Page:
Home / Opinion / Columns /  Why it takes high talent to produce middlebrow work

There are no spoilers in the next line. In The Last of Us, the hit HBO web series, most of humanity dies in a fungi pandemic. The fungus takes over the brains of the infected, and manipulates them to attack and bite the healthy, who then become infected in a matter of minutes or hours or longer, there is no telling. Then, they too turn into rabid undead mushrooms. I know I should have just said it is a zombie story. But I was reaching out to some of you who may be infected by snobbery. Even though we will never be friends, I did not want you to deny yourself this series, which belongs to a broad class of storytelling that requires real artistic talent—the middlebrow.

What is considered highbrow is usually a product of self-absorption and narcissism, even when it is pure and really good. A highly networked megalomaniac with limited talent but a powerful personal experience or mental ailment can achieve highbrow. Its unspoken claim that true art is primarily anthropology and not entertainment is bogus. People who scoff at entertainment are usually people who are incapable of entertainment. Highbrow can be exquisite, but most of it is boring and designed to be extolled by the intellectually frail who wish to hide the fact. Lowbrow, on the other hand, is a gamble of merchants on what they think most people would enjoy. At the heart of the lowbrow is the notion that serious artistic talent is the enemy of entertainment. Yet, despite going by ‘what people want’, a large proportion of lowbrow creations fail, as bets tend to.

Middlebrow is art that reaches out. Its clarity is in its desire to succeed. Through entertainment, it attempts to win the right to say what might not be entertaining. It is hard to create. In comparison, the purity of highbrow is facile. Anyone can write a dense unreadable book about his mama’s dreams.

It is the middlebrow that requires talent. In its bid to be commercially successful, it does not aim to be extraordinary in every frame. What a good middlebrow work has is islands of excellence in an ocean of familiar tropes.

I am aware that terms like ‘highbrow’ and ‘middlebrow’ are abstract and subjective. What is highbrow to some might be middlebrow to others, and so on. When I first read Salman Rushdie’s Midnight’s Children, I was around 16 and I thought it was highbrow. Not anymore. Also, from a metaphorical point of view, only ‘highbrow’ makes sense because humans cannot or do not make their eyebrows ‘low’ or ‘middle’. Even if they did, they will not convey what the terms hope to. Middlebrow and lowbrow are derived from highbrow and are substandard metaphors. Even so, the creative works they represent are real. You may not agree with what I consider middlebrow, but that does not stop me from persuading you that semi-commercial-art is the greatest form of art.

I can, though, pass on a reasonable definition of the middlebrow. It is something that needs word-of-mouth to succeed. That is why the persistence and survival of the middlebrow is a triumph of fun-loving people, who are its patrons and evangelists. Review journalism and the acclaim industry usually do not celebrate the middlebrow. In India, especially, you will find more fuss around dull “issue-based" or “important" works than entertaining films and books. A middlebrow work of quality has to be familiar and cliched, but also have a reason to exist. The problem it must solve is how it can still surprise you. Everything that can be said has been already; there are no more new stories, or even characters. Audiences know all the tropes. Yet, they need to be startled.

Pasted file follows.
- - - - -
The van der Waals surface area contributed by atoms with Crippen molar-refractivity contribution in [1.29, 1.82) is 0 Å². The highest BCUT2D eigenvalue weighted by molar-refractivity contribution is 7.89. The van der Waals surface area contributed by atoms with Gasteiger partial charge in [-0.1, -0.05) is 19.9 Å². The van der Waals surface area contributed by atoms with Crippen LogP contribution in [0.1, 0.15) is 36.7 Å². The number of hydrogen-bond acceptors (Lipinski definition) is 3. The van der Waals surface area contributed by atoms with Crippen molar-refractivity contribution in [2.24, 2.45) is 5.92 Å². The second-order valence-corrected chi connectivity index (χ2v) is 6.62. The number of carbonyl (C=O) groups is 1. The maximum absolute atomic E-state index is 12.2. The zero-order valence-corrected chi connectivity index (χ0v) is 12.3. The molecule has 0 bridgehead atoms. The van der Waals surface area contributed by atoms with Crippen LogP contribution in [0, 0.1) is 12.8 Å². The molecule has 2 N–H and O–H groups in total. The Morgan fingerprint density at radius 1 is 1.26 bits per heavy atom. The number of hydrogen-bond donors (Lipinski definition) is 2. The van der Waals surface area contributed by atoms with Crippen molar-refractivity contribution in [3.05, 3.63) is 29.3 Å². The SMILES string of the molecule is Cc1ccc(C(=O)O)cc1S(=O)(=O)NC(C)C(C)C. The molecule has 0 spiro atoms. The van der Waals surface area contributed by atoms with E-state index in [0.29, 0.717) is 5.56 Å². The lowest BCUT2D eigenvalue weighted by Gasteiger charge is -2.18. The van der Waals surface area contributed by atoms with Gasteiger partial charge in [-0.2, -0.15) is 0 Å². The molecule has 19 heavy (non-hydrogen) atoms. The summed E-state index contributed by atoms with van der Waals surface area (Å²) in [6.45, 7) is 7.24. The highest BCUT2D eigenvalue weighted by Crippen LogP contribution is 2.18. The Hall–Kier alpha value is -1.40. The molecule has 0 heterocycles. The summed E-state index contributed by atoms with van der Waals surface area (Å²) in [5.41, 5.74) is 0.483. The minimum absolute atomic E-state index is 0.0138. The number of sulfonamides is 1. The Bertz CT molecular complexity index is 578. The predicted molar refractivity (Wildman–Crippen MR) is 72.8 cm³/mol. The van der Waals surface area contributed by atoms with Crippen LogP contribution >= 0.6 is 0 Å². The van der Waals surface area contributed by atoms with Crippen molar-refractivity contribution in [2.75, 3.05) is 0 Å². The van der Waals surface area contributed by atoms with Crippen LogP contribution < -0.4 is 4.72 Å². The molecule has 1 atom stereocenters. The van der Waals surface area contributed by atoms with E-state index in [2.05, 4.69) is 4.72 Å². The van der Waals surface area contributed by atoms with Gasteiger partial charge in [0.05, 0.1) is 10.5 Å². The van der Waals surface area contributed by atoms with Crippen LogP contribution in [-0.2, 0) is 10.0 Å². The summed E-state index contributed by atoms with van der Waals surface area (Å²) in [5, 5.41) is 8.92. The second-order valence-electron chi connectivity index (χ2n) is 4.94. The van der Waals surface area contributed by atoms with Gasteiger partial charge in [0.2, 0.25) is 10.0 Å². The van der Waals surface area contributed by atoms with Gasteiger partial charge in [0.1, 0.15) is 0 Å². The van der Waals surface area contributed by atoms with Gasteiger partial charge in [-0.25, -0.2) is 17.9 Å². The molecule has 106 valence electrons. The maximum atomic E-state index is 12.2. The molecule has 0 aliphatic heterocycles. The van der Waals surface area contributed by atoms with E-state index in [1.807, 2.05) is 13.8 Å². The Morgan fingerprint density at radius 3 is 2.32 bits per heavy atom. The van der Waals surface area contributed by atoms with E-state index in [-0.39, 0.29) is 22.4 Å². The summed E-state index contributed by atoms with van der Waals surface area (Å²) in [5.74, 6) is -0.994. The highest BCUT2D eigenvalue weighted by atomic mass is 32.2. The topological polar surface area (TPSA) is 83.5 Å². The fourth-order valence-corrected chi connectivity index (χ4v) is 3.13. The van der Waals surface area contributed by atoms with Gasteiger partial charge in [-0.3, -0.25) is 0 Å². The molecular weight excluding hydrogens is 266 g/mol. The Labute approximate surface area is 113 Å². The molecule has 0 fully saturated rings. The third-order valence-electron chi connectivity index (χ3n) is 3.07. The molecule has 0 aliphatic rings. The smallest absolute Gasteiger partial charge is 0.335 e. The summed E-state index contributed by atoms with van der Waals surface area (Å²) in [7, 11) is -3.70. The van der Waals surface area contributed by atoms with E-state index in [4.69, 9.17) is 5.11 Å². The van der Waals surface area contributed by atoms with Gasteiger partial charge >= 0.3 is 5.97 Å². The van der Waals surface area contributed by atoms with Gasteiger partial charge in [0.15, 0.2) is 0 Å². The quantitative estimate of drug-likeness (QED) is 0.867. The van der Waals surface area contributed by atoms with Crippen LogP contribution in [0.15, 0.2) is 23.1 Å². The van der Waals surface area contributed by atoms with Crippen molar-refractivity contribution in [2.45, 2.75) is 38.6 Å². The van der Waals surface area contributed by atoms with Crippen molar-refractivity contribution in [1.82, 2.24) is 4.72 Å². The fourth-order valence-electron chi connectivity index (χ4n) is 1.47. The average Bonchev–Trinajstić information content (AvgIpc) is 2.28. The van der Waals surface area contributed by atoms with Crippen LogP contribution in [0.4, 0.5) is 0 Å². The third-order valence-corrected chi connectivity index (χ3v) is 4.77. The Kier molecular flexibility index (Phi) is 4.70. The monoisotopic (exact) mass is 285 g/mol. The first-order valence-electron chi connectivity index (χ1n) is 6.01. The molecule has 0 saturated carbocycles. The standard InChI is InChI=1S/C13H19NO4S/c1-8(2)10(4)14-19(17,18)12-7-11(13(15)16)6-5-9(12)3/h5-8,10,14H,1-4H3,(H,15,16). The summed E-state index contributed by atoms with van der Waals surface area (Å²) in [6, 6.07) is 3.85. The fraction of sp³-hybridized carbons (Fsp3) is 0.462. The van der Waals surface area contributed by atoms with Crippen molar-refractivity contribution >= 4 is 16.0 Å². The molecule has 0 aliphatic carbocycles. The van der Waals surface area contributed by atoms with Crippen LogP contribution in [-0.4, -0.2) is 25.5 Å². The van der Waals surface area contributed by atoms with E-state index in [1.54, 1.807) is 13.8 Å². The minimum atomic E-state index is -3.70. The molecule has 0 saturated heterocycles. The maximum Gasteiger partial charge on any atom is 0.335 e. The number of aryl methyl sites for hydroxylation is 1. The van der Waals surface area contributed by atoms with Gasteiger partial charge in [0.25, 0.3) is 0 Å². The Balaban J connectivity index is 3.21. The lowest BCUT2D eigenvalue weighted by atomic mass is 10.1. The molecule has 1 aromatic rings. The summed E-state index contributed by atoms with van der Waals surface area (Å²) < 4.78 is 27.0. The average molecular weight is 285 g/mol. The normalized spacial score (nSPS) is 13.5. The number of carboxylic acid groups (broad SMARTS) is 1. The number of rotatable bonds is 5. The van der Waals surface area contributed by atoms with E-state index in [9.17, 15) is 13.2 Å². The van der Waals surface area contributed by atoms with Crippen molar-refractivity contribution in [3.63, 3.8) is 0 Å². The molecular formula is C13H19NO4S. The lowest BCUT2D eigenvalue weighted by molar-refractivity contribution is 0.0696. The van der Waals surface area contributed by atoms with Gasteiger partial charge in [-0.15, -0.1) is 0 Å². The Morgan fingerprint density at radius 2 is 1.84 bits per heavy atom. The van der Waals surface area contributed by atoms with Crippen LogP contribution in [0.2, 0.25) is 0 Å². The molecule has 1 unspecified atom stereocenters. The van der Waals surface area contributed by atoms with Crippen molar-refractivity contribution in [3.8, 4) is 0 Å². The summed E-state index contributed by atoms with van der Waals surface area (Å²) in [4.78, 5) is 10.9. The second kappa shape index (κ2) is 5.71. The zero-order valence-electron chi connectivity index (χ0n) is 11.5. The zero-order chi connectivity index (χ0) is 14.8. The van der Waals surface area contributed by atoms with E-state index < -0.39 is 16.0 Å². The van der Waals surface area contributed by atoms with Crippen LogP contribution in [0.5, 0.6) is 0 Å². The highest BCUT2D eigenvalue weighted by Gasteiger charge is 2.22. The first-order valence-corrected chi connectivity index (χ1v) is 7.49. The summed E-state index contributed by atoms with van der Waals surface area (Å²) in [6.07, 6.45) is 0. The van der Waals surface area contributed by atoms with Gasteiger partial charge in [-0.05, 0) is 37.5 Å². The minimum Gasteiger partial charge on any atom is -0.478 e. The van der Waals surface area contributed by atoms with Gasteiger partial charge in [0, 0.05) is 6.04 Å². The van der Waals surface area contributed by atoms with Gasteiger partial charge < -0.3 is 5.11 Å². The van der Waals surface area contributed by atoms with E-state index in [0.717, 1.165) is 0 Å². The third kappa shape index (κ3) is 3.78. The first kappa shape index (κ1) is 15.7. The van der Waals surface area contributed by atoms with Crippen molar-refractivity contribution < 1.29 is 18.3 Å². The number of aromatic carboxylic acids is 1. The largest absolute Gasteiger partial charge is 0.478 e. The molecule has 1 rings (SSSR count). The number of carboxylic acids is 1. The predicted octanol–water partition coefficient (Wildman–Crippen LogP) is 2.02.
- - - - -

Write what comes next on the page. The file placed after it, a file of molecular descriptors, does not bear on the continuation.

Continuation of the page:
The Last of Us, an adaptation of a video game, does that. In the process, this series exposes the ‘genre’ of a story as nonsense. Broad classifications like ‘comedy’ and ‘horror’ may be practical, but, generally, most labels that stories are given, like ‘literary fiction’ and ‘coming-of-age’, are marketing rubbish. In The Last of Us, which is a ‘zombie film’, there are episodes where you do not see a single zombie. Its science is more persuasive than the theories in Interstellar. One episode, which appears early, is almost entirely the love story of a gay couple.

I have never seen a bad zombie movie. That is probably because I have seen only five, including Michael Jackson’s famous Thriller music video. Zombieland, World War Z and I Am Legend were, like The Last of Us, better experiences than many “important" issue-based hours of drudgery I have suffered.

Good writers almost never write a story for the sake of the story. The origin is always something else, and the story then becomes a device to contain that purpose, which could be to show us a character, or to mine an emotion. Sometimes, what you really want to say does not need the whole expanse of a film or a book. When I think of the relationship between a story and the point of telling the story, I am often reminded of the zeppelin. Most of this old air-ship’s volume is just air, but its whole point is the tiny gondola where its passengers sit. In a middlebrow work, the story occupies disproportionate space, but the reason for its existence is that little thing that the eye may miss.

The most interesting element in The Last of Us is the interaction between its two central characters, a violent alpha male and an orphaned teenager (not that the alpha is not orphaned). It is possible that the whole purpose of the series was a writer’s attempt to portray a father-daughter relationship. If so, to embed it in a zombie story was a masterstroke. I would say if you have anything to say at all, anything important and dense, and complex, and thus with no market value, just frame it as a zombie story.

Manu Joseph is a journalist, novelist, and the creator of the Netflix series, ‘Decoupled’

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